Our journey began in Umeå. One short flight to Göteborg on the west coast of Sweden and a few days of family time with my parents. 3 hours of driving to Malmö and one night on a camping site. I am still amazed that both the kids and the dog were so easy to travel with! D-day arrived and it was time for the final leg of our journey: crossing the Atlantic! We made sure to be at the airport in good time, well before our flight. Departure was at 12.20 pm, and at 10.30 we checked in Tashi, our dog. He got some ice cubes from Starbucks which would ensure he had access to water during the entire flight. I had some concerns about the amount of time he would have to stay in the kennel before we would be able to get him out again, but once he was rolled away by the SAS-crew there was really nothing I could do but hope that he would be ok.


The flight went well. The girls and I watched too many movies to kill time and as we arrived at Dulles International Airport in Washington, all we wanted to do was see Tashi and more importantly, dad!! He had been driving 5-6 hours to pick us up. That way we wouldn’t need to have Tashi go through a second flight. All that was between a complete family reunion now was US customs and immigrations…

We landed on time, at 3 pm (local time). That means for us, it was around 9 pm in Sweden. The girls were starting to get tired and so was I. Now enter US immigration. 2,5 hours waiting in line with two tired kids and a dog waiting just outside…  (He had now been in his kennel for almost 14 hours!!) We tried to keep our spirits up as best we could, repeating our mantra ”all things pass”… And finally it was our turn! 5 minutes of chatting with the CBP (Customs Border Police) officer and he then utters the magic words: Welcome to the United States!



Moving day

We left Umeå (north of Sweden) 10 days ago. After a short stop visiting my parents on the West coast of Sweden, we continued south to Denmark and Kastrup airport. We had a lot of luggage! My dad ended up renting a big van to be able to fit everything: 6 big trunks, 3 medium sized hand luggage and a a huge kennel for the dog. Still, it is not all that much considering that this is all we bring with us to the US!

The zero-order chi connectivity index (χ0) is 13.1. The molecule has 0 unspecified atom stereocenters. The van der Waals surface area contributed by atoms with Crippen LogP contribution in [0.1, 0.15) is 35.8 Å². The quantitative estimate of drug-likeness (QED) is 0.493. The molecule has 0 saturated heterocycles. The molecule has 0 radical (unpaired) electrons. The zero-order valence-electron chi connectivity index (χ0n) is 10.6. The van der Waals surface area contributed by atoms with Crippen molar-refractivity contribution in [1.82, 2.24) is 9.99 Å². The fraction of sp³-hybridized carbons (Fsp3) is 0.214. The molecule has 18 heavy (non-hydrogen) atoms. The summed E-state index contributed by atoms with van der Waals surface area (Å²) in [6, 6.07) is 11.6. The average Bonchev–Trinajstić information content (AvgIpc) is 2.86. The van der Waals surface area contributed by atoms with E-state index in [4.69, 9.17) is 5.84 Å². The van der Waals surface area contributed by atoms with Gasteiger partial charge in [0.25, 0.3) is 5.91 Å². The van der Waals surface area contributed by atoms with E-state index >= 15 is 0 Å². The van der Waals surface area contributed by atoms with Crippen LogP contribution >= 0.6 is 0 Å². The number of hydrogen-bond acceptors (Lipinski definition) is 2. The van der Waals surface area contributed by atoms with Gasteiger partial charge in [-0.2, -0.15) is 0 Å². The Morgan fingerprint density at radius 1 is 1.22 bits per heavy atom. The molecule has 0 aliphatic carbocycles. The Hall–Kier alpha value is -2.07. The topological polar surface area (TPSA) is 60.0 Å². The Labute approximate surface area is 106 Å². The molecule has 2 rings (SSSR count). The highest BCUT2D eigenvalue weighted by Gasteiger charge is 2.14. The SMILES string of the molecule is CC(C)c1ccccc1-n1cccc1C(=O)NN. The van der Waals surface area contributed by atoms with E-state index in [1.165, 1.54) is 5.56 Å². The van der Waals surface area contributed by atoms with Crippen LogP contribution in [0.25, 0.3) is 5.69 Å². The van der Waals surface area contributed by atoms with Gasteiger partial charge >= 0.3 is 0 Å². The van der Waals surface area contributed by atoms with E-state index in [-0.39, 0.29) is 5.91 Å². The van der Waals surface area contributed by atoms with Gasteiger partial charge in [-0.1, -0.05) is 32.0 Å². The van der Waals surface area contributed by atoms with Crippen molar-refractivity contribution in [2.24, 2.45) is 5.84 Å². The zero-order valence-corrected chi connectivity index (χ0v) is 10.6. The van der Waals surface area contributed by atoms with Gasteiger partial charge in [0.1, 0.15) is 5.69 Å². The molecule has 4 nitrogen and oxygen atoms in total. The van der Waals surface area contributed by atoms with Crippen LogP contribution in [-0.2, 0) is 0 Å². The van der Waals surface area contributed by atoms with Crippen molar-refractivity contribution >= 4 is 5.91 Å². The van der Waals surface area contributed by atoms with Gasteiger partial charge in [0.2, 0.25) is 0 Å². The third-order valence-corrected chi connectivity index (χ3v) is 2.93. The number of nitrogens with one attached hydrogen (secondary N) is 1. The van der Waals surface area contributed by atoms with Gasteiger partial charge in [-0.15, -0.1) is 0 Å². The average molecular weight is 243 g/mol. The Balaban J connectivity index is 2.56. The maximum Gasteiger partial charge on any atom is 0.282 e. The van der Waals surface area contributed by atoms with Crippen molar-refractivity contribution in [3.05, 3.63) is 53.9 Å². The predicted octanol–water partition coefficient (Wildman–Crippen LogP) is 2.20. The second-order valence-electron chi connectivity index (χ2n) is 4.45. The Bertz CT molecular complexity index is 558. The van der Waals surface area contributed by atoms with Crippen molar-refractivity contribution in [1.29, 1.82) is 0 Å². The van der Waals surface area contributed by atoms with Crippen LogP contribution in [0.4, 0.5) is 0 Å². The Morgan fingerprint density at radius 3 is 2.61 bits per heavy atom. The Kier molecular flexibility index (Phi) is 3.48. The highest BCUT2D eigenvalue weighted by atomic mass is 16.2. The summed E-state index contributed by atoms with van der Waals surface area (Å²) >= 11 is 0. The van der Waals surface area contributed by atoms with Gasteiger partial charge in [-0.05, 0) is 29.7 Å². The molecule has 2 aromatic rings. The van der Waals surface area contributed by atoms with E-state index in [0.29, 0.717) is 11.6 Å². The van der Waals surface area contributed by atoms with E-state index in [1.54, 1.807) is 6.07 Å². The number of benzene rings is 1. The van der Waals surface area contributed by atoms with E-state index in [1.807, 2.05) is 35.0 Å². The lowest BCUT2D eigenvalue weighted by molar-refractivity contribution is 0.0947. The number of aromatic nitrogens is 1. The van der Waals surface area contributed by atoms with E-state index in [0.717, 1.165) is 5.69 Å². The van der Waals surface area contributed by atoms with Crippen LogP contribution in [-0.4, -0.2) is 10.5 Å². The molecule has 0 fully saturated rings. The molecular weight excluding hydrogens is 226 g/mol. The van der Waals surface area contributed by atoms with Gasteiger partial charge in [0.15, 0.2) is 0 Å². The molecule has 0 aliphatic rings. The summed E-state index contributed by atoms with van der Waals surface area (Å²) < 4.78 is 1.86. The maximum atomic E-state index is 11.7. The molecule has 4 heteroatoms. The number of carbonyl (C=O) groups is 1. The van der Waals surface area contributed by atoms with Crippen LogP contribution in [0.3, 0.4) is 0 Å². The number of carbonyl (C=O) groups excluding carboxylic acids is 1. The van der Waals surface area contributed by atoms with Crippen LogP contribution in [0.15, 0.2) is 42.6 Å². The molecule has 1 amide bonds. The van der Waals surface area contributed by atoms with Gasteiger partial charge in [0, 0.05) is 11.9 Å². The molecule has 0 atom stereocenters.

Our home in Umeå is now rented out to a nice couple with a cat. I trust they will take good care of things while we are gone. It was a crazy couple of days in the end, when everything was to get sorted: what stays, what goes up on the attic, what can we throw away… The girls were surprisingly calm about the whole process. I thought they would find it more difficult and hard to clean out their rooms and decide what to bring. They were given one smaller bag each that they could fill with what ever they wanted to bring. When it was full, it was full and any additional things they wanted to take with them ment that they would have to take some other stuff out of the bag. It worked very well!

The last week was filled with goodbyes and lots of hugs and tears. Even though I feel very confident that this experience will be a good one, it is still hard to leave a place filled with memories and very good friends.



Busy doing nothing at all…

Feels like this is the first time I have been able to sit down for the last four weeks. My husband has now moved and is getting adjusted to life over seas. As anticipated, lots of minor set-backs and problems have presented them selves, but over all he seems to be doing good. After almost one month, he finally had some furniture (besides a bed) delivered and can now eat at a table.

As for the rest of the family, we focus on the day-to-day things; school, the girl’s activities outside of school, work, my PhD-studies and keeping Tashi (the labrador) occupied with non-damaging activities… In the back of my mind I know that I have lots of practical things I will need to attend to within the next 4-6 weeks, but at the moment I can’t do any of them. Frustrating!

The girls miss their dad. I miss him too, but as we get older I guess we can handle longing and separation in more constructive ways. Time is also a very strange concept! For me, 3 months is a very small proportion of my total life spann. For an 8-year old, it is 3% of her entire life!

Being apart also seems to be hardest for our youngest girl. She makes daily comments on missing her dad and sleeps with his t-shirt on her pillow at night. The older one (9½), the one who normally verbalizes everything extremely well, seems more at ease with the whole situation. She misses him also, but she can see the benefits of him being away and getting settled in before we arrive: ”Then we will have furniture and dad will know where to go for food and I hope he can find a stable where I can go horseback riding!”

Kids really are incredibly vise and I am so grateful to be able to share some of the thoughts and feelings of these two wonderful girls! This morning R (the youngest) said to me (after we had the usual ”finish-your-breakfast-so-you-will-be-in-time-for-school argument): ”It’s ok mum, it is not easy being a single parent you know…”

She is so right! I have only done this for 4 weeks, and the thought of doing this permanently is not appealing! I miss the conversations, the team-work and the closeness of being a together. I guess that is a good sign… The alternative would have been worse! 🙂

So, we continue our lives on different sides of the Atlantic for another two months. 1/3 of the time has already passed. We are getting closer to D-day!